(Whipping Cream and Freudian Dreams, by Kate Horn)

“I hate Yerba mate. It tastes like dirt without the nutrients.”
(The Sweatermakers, by Andrew Wardenaar)

“Young Man, I disapprove of violence of any sort. But if you don’t stop insulting this poor woman…you deserve whatever these people do to you.”
(Lying in Judgment, by Gary Corbin)

“By the way, don’t believe them when they say you can’t take it with you.”
(Ladies Room and Where Are We Going? by Susan Faust)

[A woman sprawls on a lawn chair amongst a forest of painted plywood trees and cardboard house plants.]
(A House To Call Our House, by Layla Marcelle Mrozowski + Julia Calabrese)

***

“You got a conscience? Quiet will gnaw on a conscience.”
(“The Lost Boy” by Susan Mach)

“I know you Method boys like to eat the scenery, but if you’re not real careful, that fellah there’s gonna wind up eatin’ the whole f*ckin’ studio.”
(Marilyn/MISFITS/Miller, by Rich Rubin)   

“Just not sure I can eat anything named Craig.”
(The Candlestick Maker, by Emily Golden)

“What did you put in those staples!?!”
(Doing the Cockroach, by Andrew Shanks)

“From forth the kennel of thy womb hath crept/A hell-hound that doth hunt us all to death”
(R3, by PETE)

“Sometimes the animals are nicer than the people.”
(FERAL, Homelessness in Portland, by Bruce A. Hostetler)

“You are many things, Loki, doer of good, doer of evil, but the one thing you are not is a fool.”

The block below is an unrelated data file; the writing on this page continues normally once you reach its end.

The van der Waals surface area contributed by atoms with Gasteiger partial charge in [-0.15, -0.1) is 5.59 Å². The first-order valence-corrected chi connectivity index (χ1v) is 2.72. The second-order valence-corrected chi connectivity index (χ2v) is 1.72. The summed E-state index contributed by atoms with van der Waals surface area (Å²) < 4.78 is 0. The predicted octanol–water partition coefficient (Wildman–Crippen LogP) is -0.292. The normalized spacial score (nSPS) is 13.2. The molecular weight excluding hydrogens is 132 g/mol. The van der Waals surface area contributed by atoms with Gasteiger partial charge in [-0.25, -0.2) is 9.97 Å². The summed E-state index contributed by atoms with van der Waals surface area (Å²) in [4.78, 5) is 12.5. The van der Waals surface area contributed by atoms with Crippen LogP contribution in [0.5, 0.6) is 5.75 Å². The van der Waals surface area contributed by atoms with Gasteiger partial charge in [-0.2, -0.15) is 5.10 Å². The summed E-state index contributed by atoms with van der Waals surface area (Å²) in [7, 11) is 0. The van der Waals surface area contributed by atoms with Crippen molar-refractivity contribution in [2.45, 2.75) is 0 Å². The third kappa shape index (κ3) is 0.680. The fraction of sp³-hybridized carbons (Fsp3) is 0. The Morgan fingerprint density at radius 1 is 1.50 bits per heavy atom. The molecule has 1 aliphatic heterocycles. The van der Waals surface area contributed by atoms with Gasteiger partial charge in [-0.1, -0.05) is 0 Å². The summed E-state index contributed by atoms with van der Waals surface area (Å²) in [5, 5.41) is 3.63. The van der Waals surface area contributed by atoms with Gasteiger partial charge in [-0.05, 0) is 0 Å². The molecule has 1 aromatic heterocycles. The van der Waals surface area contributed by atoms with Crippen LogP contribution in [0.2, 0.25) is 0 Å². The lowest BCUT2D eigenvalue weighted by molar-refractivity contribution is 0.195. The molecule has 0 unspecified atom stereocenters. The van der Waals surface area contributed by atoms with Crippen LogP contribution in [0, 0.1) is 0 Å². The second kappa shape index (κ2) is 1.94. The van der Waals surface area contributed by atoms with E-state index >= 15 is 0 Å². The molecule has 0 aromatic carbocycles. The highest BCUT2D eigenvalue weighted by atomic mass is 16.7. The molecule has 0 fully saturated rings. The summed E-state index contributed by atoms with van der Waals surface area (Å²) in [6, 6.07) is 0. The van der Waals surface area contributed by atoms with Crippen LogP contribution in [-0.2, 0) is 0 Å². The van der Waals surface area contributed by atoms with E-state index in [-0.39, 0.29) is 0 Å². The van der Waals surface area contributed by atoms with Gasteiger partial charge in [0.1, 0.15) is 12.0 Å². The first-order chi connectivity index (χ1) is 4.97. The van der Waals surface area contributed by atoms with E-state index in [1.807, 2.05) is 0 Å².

(The Witch of the Iron Wood, by Evan Lewis & Claire Willett)

“My eyes rolled along her curves like runaway bowling balls about to sink into the gutter.”
(Umbrella for Three, by Brad Bolchunos)

“You haven’t got a Whatsis. You haven’t got a Hoo-hah either. Neither do I. We’re both Whatsis and Hoohah-less!”
(Men & Women in the Dark, by Benedict Herrman)

I can’t keep the boys that I like best, cause a fish and a bird can’t build a nest.
I am not the girl of your dreams, cause I’ve got scales and you’ve got wings.
(Fish-girl, by Bathtub Theatre Company)

“Would somebody please stop asking questions about somebody else’s ex?”
(The Exes, by Gary Corbin)

“Popularity stabs me in the back!”
(Stories: From the Trenches of Middle School, by the Lunatic Fringe kids of Lane Middle School)

“I smell the pillow after you’ve spent the night cause it smells like your head.”
(Oh F*ck, Oh Sh*t, It’s Love: The Musical, by Samuel D. Dinkowitz)

“They spent six days in Lubumbashi, then chartered a plane to Kananga. From there they were supposed to travel to Inongo in Bandundu Province.”
(Night Breezes and the Ballerina, by Heath Hyun Houghton)

“We used to be the ‘City of Roses’ … now we’re the ‘City that Works.'”
(Rain! The Musical, by Richard Moore and Monte Merrick)

“No place lacks vulgarity, but the vulgarity of Coney Island is of a special kind, friendly, with a tolerance that says, ‘I play my game and you play your game.'”
(Taster’s Choice, Jewish Theatre Collaborative)

“That’s what you were going to do, isn’t it? Paddy was gonna murder Bobby, then you and him were gonna stage a coup and take over the family. Kill me and Bill, and take over the whole family!”
(THE GODMOTHER, Sandra de Helen)

“She might appreciate it.”
(Hail! by Sally Sun Bear)

“Raising kids is like being pecked to death by a duck!’ ”
(Finding the Lost Spark, by Sue Ellen Liss)

“We’re alive in our own time,we need to live in our own time,we need to love in our own time, we’re only here for a short time.”
(Something’s Got Ahold Of My Heart, by Hand2Mouth)